Color is a personal choice and generally doesn't affect the price of pearl, so let your personal taste guide your color choice.
Step 4 - Understanding Value Factors
When dealing with cultured pearls there are several factors that will determine the overall value of a pearl. The biggest factor is shape. Round pearls almost always command the highest price, but many love the uniqueness of baroque and off-round pearls as well. Read more about pearl shape here.
The surface of a pearl is another important factor to consider; the cleaner the pearl's surface the better. A pearl is a natural gemstone so there will always be some form of imperfection, but as long as they are minor they won"t be noticeable when worn.
Related to surface is luster; a poor surface will negatively impact the luster of a pearl. High luster is what all pearl buyers are looking for; a high quality pearl with high luster will be almost mirror-like in appearance. A pearl's luster is what makes a pearl "pop" and stand out.
Last but possibly most important is size, and in the case of pearls, size matters. Traditionally a women will "earn the right" to wear larger pearls as she matures. A good rule of thumb is to choose pearls 7mm and larger for adult women and keep anything smaller reserved for young girls and teenagers.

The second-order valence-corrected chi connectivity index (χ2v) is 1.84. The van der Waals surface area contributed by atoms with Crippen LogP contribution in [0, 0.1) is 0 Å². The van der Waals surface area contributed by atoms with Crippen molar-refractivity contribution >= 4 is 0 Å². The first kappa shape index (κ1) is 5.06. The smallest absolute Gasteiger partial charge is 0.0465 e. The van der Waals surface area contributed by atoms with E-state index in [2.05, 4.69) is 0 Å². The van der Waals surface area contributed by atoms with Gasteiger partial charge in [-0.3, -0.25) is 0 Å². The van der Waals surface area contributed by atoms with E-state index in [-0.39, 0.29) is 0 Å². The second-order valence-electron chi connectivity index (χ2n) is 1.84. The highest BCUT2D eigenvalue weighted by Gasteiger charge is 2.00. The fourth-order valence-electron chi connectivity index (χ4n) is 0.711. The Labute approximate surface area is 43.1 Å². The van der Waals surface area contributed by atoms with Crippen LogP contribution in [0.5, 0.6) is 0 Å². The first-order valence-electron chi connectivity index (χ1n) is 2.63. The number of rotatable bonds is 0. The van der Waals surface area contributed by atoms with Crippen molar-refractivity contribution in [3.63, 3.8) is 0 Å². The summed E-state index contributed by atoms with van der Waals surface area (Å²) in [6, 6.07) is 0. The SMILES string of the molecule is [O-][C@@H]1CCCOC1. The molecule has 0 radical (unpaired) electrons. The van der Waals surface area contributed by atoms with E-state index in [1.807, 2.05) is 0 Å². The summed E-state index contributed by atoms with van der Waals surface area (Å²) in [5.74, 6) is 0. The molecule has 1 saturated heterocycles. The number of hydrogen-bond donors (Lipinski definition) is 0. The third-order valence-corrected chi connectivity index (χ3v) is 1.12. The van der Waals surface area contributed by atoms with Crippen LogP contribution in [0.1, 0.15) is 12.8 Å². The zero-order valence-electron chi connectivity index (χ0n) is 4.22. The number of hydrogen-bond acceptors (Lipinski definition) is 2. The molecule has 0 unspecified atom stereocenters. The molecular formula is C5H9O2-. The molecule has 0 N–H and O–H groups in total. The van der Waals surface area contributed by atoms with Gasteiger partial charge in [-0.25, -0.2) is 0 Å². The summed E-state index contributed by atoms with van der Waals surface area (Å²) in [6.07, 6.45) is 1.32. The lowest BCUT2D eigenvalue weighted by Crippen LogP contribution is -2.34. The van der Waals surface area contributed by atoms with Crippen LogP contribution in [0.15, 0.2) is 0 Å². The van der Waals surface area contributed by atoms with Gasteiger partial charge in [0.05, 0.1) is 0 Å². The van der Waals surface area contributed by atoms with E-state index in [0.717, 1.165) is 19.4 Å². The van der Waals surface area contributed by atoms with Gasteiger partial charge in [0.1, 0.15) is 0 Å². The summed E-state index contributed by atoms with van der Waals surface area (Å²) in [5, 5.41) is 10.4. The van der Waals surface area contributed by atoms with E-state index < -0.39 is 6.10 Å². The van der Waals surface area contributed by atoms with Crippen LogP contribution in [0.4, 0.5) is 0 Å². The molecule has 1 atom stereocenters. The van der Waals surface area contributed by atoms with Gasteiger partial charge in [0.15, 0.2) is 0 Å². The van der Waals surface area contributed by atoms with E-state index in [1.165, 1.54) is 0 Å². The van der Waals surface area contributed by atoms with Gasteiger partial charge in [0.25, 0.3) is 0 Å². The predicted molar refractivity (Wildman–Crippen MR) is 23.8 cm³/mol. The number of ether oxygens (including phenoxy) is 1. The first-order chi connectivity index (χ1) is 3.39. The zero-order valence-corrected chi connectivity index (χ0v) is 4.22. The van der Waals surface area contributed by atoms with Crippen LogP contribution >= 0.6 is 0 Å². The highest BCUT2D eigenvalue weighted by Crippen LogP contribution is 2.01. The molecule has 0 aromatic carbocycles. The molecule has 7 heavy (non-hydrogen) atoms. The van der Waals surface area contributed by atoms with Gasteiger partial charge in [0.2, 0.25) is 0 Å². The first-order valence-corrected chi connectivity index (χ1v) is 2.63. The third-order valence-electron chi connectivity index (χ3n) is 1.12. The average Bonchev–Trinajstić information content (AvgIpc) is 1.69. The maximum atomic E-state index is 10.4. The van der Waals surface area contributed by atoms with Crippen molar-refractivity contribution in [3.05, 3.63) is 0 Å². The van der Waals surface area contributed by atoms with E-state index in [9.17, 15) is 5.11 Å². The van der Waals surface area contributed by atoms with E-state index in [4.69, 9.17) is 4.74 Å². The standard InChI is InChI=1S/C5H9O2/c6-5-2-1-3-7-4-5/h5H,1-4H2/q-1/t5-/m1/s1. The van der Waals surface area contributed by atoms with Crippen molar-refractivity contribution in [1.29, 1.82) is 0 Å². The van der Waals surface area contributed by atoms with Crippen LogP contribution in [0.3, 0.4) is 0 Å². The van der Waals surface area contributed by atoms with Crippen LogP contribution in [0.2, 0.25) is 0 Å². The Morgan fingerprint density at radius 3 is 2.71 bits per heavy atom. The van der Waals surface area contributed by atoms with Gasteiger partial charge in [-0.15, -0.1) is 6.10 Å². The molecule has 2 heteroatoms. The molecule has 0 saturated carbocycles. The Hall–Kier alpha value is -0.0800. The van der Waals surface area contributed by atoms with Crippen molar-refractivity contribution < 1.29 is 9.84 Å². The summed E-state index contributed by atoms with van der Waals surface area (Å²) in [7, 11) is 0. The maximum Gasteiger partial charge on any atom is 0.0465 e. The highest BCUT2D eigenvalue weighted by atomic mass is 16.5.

Pearl Buying Tips
- Only purchase from a company with a solid return policy. Pearls always look great in a photograph or showroom but may appear different in natural lighting, so it's important to be able to exchange or return your pearls if necessary.
- Purchase from a retailer like Atelier Sandra that specializes in pearls. 99% of all jewelers are uneducated; misinformed or simply ignorant when it comes to cultured pearls, many don't understand the product they are selling.
- Don't get hung up on brand names; Tiffany's and Mikimoto both are known for high quality goods, but by no means do they have a monopoly on high quality pearls. Savings of thousands of dollars can be had if you do your research.
- A simple method to check if a pearl is real or imitation is the "Tooth Test". Gently slide the pearl across the front of your teeth; if it feels smooth then it's a fake, as real pearls feel gritty.
How are pearls growing?
Pearls form inside oysters, mussels, and clams (molluskan bivalves) when a small object becomes trapped inside the shell of the mollusk. Contrary to popular opinion, it is not sand that finds its way inside the shell but a small piece of clay, mud, worm, small crab, or parasite. When a foreign object enters the shell, as a self defense mechanism, the mollusk attempts to isolate the foreign object by secreting nacre (also known as mother of pearl). Throughout time, many layers of nacre are formed around the foreign object, and a beautiful pearl is born. One might say that the conception of a natural pearl is much like the birth of a child. The genetics of a child as with a pearl depends on the two entities that converge. The shape of the pearl actually depends on the shape of the foreign object that is trapped inside the mollusk, the rounder the object-the rounder the pearl. The color of a pearl on the other hand depends on the mollusk that incubates it.
Do you only use freshwaterpearls?
Yes, all our jewelry are made from freshwaterpearls.